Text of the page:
Bared-teeth motif expresses smile, not death

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Washington, May 18 (ANI): Researchers have now interpreted the common bared-teeth motif on archaeological artefacts in a new light - they say it may represent the smile rather than being symbolic of death, aggression and the shamanic trance.

Alice V. M. Samson, Faculty of Archaeology at Leiden University, the Netherlands, and Bridget M. Waller, Department of Psychology, University of Portsmouth, examined the bared-teeth motif (BTM) of the Tamno, who lived in the Greater Antilles (the Caribbean) from AD 1000 to the early decades of European contact (1492-1550).

Here the BTM was used on bodily adornments and items associated with healing and shamanic practices, usually as part of decorations depicting human and animal faces.

Interpretations of the BTM by early European observers reflect a western religious and cultural worldview rather than an understanding of indigenous practices.

Some of these interpretations stem from eyewitness accounts of the first European observers, who feared the indigenous people and their idols.

They described the BTM as "diabolical and associated with ferocity or aggression or the expression of malevolent deities who need to be appeased."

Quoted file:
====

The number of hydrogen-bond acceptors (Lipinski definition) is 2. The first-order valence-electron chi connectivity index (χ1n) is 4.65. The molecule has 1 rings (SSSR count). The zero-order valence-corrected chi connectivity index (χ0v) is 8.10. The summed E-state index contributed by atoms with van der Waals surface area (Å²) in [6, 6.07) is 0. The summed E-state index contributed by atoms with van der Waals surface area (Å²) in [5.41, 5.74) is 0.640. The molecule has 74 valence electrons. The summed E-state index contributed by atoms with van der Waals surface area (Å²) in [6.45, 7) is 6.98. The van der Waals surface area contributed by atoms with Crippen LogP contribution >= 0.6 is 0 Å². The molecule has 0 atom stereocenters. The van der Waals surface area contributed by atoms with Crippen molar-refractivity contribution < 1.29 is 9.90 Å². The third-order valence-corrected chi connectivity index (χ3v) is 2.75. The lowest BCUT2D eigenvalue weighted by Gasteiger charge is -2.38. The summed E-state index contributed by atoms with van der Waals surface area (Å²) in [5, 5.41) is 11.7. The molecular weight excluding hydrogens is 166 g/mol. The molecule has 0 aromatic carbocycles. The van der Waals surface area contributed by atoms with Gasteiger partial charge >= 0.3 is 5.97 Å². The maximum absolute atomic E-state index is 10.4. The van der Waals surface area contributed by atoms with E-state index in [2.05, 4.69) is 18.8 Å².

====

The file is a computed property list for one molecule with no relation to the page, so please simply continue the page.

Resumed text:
These interpretations have never been challenged and thus, the bared-teeth motif has mostly been interpreted negatively.

However, Samson and Waller argue that the negative interpretation misses the mark.

They say: "Exposed and clenched teeth are not common features of the universal facial expression of anger, which is instead characterized by widened eyes, tensed lower eyelids, and lowered, furrowed brows.

"Studies of facial expression in human and non-human primates have shown that the bared-teeth expression is used in social contexts as an unambiguous signal of non-aggression, affiliation and benign intent."

The Greater Antilles were home to several different societies.

Samson and Waller believe that pendants and other adornments that carried the BTM "acted as a sort of Tamno social grammar, allowing the indigenous peoples of the islands to engage with each other and facilitating interactions while retaining their differences."

The research will appear in the forthcoming issue of Current Anthropology. (ANI)

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